The heart and soul of Kansas City began off the banks of the Missouri River, expanding from the River Market to a sprawling Midwestern metropolis. Affäre, The Majestic, Novel, and The Jacobson are four of the many restaurants participating in Kansas City Restaurant Week, presented by US Foods, from January 15th–24th. These restaurants offer dishes and a presence that are touchstones to the past and present of the city’s core.
Affäre (1911 Main Street), 816-298-6182
German immigrants came to Kansas City in the mid- to late 1800s to establish breweries and other businesses. They gradually introduced European traditions to an emerging culture in the Midwest, where Kansas City represented a frontier to the newly expanded western territories. In several ways, Chef Martin Heuser of Affäre represents a contemporary intersection between Old World classic fare and modern German cuisine.
For example, his dish of beer-braised pulled pork, handkerchief pasta, cheddar cheese sauce and broccoli florets is a timely interpretation of comfort food. Heuser braises the pork in a dark beer from German brewery Weihenstephaner. He alternates three layers of pork and house-made squares of pasta before adding a cheese sauce that ties the dish together. A garnish of red fireweed microgreen adds a pop of color.
Affäre offers a greater variety of dishes on the Restaurant Week menu for lunch and dinner this year. Selections include polenta-crusted, Riesling-poached chicken breast with arugula pesto sauce, mushroom risotto and asparagus; seared chicken liver with mushrooms and Madeira cream sauce over toasted brioche; and Apfelstrudel a la mode.
The variety offers customers a chance “to find the right dish for you,” Heuser says. “We have three to four choices for appetizers, the main dish, and dessert. The menu creates an opportunity for us to find new customers and make new friends at Affäre.”
Rancher Ed Dillinger of Lazy DHeart Ranch in Westmoreland, Kansas, supplies Heuser with bison. Chef Heuser uses the game meat to create dishes that reflect German influences and nod to Midwestern roots. Apple butter bison bratwurst, bison sauerbraten with potato dumplings and red cabbage, and bison ragout with lingonberry sauce and butterspätzle all represent how Heuser’s food can honor his German roots while daring to explore new territory.
The Jacobson (2050 Central), 816-423-2888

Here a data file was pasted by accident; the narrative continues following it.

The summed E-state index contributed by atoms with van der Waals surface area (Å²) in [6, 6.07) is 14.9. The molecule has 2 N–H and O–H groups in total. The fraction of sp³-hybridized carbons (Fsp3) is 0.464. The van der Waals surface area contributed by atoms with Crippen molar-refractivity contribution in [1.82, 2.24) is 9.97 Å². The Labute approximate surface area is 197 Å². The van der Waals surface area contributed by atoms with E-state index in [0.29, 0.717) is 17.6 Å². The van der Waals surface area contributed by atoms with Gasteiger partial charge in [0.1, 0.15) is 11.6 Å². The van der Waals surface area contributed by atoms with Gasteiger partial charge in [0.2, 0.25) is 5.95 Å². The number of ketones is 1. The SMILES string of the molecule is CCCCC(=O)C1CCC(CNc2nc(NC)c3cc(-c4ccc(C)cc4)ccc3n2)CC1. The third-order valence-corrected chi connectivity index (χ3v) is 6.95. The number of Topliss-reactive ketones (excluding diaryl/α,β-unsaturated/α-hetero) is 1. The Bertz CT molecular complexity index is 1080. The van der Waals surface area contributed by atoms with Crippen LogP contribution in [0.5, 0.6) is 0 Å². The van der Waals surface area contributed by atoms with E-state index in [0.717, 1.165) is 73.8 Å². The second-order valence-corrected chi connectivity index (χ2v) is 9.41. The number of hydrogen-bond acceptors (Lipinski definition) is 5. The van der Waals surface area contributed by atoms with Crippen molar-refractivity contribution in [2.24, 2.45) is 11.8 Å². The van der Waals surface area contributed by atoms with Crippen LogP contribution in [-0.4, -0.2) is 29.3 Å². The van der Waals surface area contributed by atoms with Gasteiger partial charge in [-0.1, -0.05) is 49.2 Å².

Established in 2012, The Jacobson is a part of the Crossroads Arts District’s revitalization. Led by managing partner Michael Werner, The Jacobson is a lively, artsy space to relax and dine on the patio during warmer months. During winter, it’s a cozy spot for conversation, drinks and dishes with bold flavor.
For Restaurant Week, Werner and the culinary team have chosen solid selections from their regular menu.
“We’re huge proponents of Restaurant Week,” says Werner. “It’s a great promotion for guests to experience something different. Besides the holidays, it has turned out to be our busiest time of year. Our menu is a showcase of the restaurant and sneak peek of who we are.”
Lunch and dinner menu options both include salmon and corn chowder, Tuscan tomato and white bean salad, and grilled shrimp cocktail for appetizers. For lunch, entrees range from ancho chile rubbed pulled pork and creamy jicama slaw on brioche to a light Waldorf chicken salad that pops with cranberries, pecans and tart apple.
The bucatini pasta with goat cheese-stuffed meatballs is a highlight of the dinner menu. Ribbons of pasta are tossed in herb pesto, topped with roasted garlic marinara, and served with meatballs and Pecorino cheese. Lightly sauteed arugula adds peppery bite and a dash of color. A vegetarian version is also available sans meatballs. The menu also includes vegan and gluten-free options.
“This year we’re also offering a wine special,” notes Werner.
Guests can opt for a $10 wine pairing of two 4-ounce pours for lunch or a $15 pairing of three 4-ounce pours for dinner. Before leaving, save room for the salted butterscotch pudding.